Family Communication

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Perhaps the most painful experience in life is on-going conflict that simply doesn't get resolved.  The expectations of closeness, the roles we assume the other should fulfill, history that is decades old can resurface and instigate sudden alienation.

Consequences of intractable conflict reverberate out in expanding concentric circles to the nephews, nieces, grandchildren, and so on.  Weddings and funerals come and go without some of the family attending, and the words we wish we would have said are left to haunt us after a loved one has past.

Often there is a triggering event that goes unaddressed.  It is sometimes hard to know how to approach a difficult subject, and a very common coping mechanism is to avoid the topic, with a result of growing alienation over the years.  There are also times when a family member goes through deep waters and withdraws rather than seeking comfort from close family members.  Whatever the cause, there is pain in varying degrees from the distance.

The goal of mediation in family disputes is not therapy, although it can definately have a therapeutic result. The primary goal  is to dialogue about the events to gain agreement on as many facts as possible in order to form a common history.  The the events are never the sole issue.  When trauma or alienation occurs, there is always the event, and then the meaning each person places on that event.  Studies have shown that when several people observe the same car accident or bank robbery, each person remembers the event differently.  Each observer's memory has merit, but the comparison can be the cause of resulting mistrust, accusations, suspicions, feelings of dismissal, and other negative feelings.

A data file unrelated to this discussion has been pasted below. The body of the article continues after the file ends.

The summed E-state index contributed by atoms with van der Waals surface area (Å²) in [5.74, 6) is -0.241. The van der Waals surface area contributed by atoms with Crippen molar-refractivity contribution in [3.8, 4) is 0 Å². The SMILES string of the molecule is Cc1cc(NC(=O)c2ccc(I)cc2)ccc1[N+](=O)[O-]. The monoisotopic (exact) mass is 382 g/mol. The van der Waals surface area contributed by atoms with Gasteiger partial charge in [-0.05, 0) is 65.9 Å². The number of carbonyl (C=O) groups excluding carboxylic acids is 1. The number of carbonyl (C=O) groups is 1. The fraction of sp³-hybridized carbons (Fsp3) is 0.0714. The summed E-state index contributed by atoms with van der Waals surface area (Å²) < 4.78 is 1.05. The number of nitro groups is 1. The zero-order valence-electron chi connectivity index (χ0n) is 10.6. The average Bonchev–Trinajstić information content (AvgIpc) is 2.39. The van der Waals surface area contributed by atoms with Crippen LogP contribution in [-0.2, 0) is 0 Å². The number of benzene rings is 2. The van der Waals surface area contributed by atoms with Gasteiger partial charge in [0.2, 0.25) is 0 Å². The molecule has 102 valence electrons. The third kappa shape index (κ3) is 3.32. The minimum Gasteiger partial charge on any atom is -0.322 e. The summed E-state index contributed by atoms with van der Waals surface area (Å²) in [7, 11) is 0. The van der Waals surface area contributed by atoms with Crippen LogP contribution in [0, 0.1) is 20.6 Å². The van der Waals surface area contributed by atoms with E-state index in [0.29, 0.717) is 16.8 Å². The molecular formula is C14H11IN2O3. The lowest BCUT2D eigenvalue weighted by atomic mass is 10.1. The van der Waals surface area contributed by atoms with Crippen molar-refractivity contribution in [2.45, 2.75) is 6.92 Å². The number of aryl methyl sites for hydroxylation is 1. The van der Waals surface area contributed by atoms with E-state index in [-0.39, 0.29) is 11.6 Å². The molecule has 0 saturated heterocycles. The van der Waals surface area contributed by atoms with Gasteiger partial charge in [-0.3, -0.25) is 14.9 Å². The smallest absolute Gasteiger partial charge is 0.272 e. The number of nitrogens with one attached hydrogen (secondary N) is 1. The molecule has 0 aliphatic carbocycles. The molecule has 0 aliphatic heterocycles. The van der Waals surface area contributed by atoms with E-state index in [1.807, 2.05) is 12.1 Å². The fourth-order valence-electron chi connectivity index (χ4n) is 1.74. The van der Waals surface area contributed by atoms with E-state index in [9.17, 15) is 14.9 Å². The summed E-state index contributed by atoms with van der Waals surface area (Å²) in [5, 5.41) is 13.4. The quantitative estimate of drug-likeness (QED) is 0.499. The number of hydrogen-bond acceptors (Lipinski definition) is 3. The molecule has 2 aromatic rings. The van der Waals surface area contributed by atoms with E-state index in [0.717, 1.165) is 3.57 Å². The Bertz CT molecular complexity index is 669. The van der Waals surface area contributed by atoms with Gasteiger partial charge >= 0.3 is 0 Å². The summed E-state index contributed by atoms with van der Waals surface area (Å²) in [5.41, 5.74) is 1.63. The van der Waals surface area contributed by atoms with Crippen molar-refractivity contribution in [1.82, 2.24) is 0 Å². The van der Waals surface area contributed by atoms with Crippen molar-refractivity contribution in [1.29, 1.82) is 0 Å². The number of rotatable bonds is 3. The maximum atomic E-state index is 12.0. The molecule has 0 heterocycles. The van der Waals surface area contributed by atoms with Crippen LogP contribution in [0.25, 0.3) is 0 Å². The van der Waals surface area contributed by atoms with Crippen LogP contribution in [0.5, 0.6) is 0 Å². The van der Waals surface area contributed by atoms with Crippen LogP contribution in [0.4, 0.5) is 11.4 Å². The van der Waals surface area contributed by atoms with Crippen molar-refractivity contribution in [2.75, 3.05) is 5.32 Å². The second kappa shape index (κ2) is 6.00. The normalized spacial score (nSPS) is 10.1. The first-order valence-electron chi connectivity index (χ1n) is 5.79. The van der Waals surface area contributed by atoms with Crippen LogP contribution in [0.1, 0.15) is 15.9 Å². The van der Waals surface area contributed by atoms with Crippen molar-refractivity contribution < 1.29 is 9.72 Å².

When mediation is successful, a common history can be formed, a new way of remembering an event that is now influenced by dialogue and understanding from a fresh perspective.  Depending on the circumstances, a new common history can be written down in language that everyone has a hand in creating.  The document can be signed by each participant so that everyone can refer back to the new perspectives and agreements gained from mediation. 

If an important event is coming up, such as a wedding, birth of a child, bar mitzvah, graduation, or a holiday, mediation can smooth the way so that everyone can participate and feel confident that they are welcomed.  Additionally, agreements can be reached about each participant's involvement, such as delegating certain tasks for preparation prior to the event, responsibilities during the event, and follow-up after the event.  More than simply attending, family members often want to be a part of the total celebration.  Involvement means belonging.

If you have a specific situation that you would like to discuss with Judy, please give her a call.  She has years of practical experience and is skilled at generating many options for settlement.  The initial 30 minute phone call is free!

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